Part A: To calculate Kp for the reaction:
SO2(g)+2H2S(g) ⇌ 3 S(s)+2H2O(g)
is the basis of a suggested method for removal of SO2, a pollutant that irritates airways causing coughing, from power-plant stack gases.
The values below may be helpful when answering questions about the process.
Calculate the equilibrium constant Kp for the reaction at a temperature of 298 K.
Express the equilibrium constant to one significant figure.
In principle, is this reaction a feasible method of removing SO2 from power-plant emissions?
a) No; the reaction is highly spontaneous at 298 K, but a significant amount of SO2 will remain at equilibrium.
b) Yes; the reaction is highly spontaneous at 298 K, even though a significant amount of SO2will remain at equilibrium.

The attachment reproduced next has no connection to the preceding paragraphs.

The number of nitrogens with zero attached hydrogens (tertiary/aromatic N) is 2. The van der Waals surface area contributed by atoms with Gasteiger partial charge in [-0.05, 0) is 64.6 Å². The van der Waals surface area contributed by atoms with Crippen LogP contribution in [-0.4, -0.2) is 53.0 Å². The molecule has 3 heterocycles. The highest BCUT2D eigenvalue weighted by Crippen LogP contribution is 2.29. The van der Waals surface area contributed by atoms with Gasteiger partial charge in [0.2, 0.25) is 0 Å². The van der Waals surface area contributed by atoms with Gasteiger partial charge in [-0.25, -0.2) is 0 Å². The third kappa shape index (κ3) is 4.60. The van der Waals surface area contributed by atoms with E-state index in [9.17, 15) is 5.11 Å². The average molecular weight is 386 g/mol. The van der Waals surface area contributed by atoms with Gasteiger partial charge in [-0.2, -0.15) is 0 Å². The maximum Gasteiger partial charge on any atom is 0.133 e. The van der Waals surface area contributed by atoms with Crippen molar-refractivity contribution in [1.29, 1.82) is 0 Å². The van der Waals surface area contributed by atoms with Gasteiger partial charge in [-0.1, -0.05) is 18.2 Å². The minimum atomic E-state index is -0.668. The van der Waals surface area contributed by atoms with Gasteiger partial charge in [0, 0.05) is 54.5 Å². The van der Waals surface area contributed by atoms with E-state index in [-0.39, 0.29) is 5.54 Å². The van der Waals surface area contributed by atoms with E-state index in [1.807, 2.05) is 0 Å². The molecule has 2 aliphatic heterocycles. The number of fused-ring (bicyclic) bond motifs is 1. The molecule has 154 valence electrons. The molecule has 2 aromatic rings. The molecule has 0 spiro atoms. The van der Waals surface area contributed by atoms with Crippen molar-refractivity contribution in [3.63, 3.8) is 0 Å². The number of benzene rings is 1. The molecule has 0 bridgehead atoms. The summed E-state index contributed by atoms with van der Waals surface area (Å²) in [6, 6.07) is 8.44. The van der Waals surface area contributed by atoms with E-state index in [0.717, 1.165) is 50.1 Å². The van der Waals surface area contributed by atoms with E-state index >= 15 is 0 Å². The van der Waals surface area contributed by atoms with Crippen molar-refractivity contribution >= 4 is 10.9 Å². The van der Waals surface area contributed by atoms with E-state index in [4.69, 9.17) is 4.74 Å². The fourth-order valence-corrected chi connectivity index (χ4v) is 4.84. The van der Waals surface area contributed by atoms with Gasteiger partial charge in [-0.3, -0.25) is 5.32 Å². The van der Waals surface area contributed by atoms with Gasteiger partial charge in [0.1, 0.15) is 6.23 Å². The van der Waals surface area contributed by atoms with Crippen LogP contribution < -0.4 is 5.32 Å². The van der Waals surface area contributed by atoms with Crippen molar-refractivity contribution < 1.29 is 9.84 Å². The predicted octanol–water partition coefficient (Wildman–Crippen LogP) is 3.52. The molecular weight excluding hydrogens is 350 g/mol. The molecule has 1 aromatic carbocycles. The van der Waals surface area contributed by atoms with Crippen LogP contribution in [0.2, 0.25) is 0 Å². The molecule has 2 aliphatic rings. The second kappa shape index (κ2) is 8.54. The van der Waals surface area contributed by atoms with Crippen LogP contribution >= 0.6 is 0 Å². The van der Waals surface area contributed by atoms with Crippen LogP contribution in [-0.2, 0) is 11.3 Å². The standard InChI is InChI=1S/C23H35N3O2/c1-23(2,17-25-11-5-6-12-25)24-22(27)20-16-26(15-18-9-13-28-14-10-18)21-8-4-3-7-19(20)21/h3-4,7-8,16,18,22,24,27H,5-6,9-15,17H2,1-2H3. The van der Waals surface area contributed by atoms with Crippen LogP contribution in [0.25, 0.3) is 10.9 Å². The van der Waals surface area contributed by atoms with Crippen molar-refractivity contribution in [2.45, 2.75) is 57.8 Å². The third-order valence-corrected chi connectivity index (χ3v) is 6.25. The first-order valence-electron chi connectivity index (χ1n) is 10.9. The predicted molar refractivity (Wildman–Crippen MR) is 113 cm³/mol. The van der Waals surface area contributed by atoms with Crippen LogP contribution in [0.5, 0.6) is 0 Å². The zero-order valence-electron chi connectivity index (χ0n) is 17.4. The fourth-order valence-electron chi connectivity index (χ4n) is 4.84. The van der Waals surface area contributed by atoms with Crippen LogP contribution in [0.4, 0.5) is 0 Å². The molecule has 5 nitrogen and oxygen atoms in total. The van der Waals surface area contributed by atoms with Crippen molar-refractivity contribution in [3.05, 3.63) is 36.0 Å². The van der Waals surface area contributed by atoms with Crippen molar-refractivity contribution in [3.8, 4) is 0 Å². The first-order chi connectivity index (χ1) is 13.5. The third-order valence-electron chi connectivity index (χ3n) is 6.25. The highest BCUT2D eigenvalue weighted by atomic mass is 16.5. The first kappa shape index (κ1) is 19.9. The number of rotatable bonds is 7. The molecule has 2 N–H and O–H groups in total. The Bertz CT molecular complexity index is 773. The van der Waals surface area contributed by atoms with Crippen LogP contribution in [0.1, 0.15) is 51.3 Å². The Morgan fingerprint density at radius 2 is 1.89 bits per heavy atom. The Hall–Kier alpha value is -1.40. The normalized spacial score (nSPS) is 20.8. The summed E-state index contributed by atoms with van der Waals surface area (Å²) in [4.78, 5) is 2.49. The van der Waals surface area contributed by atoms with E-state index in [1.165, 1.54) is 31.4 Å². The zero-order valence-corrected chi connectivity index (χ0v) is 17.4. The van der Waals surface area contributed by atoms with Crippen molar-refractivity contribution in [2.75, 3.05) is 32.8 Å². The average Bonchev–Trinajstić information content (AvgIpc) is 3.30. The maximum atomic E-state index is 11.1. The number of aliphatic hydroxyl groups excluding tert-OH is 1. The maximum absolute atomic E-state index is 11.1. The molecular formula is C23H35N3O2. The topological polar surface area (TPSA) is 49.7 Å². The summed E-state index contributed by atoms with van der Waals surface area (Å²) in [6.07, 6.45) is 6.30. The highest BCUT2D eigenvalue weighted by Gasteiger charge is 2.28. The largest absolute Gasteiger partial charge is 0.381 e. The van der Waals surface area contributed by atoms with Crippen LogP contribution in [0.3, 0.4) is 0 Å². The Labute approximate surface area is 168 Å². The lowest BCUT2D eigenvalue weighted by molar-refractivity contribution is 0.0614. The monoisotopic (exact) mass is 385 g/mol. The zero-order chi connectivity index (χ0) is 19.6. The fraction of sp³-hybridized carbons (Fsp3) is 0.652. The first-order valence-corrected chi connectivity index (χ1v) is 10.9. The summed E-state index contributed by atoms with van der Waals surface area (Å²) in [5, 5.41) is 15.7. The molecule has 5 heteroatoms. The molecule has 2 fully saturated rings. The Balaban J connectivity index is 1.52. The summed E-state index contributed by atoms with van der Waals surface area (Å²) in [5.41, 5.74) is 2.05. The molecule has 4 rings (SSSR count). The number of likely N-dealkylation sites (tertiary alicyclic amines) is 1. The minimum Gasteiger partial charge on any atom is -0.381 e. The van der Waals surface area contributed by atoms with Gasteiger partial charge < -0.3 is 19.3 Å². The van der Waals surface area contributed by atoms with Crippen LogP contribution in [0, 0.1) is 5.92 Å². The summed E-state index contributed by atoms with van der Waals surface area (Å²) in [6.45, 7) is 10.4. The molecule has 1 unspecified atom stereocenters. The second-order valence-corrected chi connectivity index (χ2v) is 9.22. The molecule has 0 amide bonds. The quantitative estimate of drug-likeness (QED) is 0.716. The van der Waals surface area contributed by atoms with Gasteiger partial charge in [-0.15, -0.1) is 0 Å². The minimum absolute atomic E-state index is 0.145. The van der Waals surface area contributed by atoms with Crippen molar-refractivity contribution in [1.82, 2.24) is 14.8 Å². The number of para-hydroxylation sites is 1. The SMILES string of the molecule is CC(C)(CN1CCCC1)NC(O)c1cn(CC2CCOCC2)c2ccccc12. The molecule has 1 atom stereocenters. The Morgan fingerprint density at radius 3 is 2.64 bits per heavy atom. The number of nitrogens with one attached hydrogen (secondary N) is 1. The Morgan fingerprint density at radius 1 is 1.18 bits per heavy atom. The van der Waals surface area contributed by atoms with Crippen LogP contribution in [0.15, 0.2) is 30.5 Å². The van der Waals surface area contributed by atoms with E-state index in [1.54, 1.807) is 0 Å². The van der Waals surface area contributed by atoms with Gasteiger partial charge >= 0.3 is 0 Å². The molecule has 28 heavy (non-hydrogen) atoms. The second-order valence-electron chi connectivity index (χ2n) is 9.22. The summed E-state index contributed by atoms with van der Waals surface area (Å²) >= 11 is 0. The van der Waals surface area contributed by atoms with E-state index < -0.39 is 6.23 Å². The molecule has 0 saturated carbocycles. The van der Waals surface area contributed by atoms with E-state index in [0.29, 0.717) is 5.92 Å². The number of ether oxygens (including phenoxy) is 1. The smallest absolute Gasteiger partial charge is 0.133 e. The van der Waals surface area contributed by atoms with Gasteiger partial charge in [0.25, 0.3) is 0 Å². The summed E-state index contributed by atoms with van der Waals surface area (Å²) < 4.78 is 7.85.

c) Yes; the reaction is highly spontaneous at 298 K and almost no SO2 will remain at equilibrium.
d) No; the reaction is not spontaneous at 298 K, even though almost no SO2 will remain at equilibrium.
e) No; the reaction is not spontaneous at 298 K and a significant amount of SO2 will remain at equilibrium.
Assume that the partial pressure of sulfur dioxide, PSO2, is equal to the partial pressure of dihydrogen sulfide, PH2S, and therefore PSO2=PH2S. If the vapor pressure of water is 28 torr , calculate the equilibrium partial pressure of SO2 (PSO2) in the system at 298 K. Express the pressure in atmospheres to two significant figures.
Using Le Châtelier's principle, determine how the process is affected after each of the following temperature or pressure changes. Consider that a more effective reaction produces more product or more product in a shorter amount of time.
Drag the appropriate items to their respective categories: More effective, Less effective, Equally effective
-Pressure decreases by increasing the container size.
-Pressure increases by decreasing the container size.
-Temperature increases while maintaining the container size.
-Temperature decreases while maintaining the container size.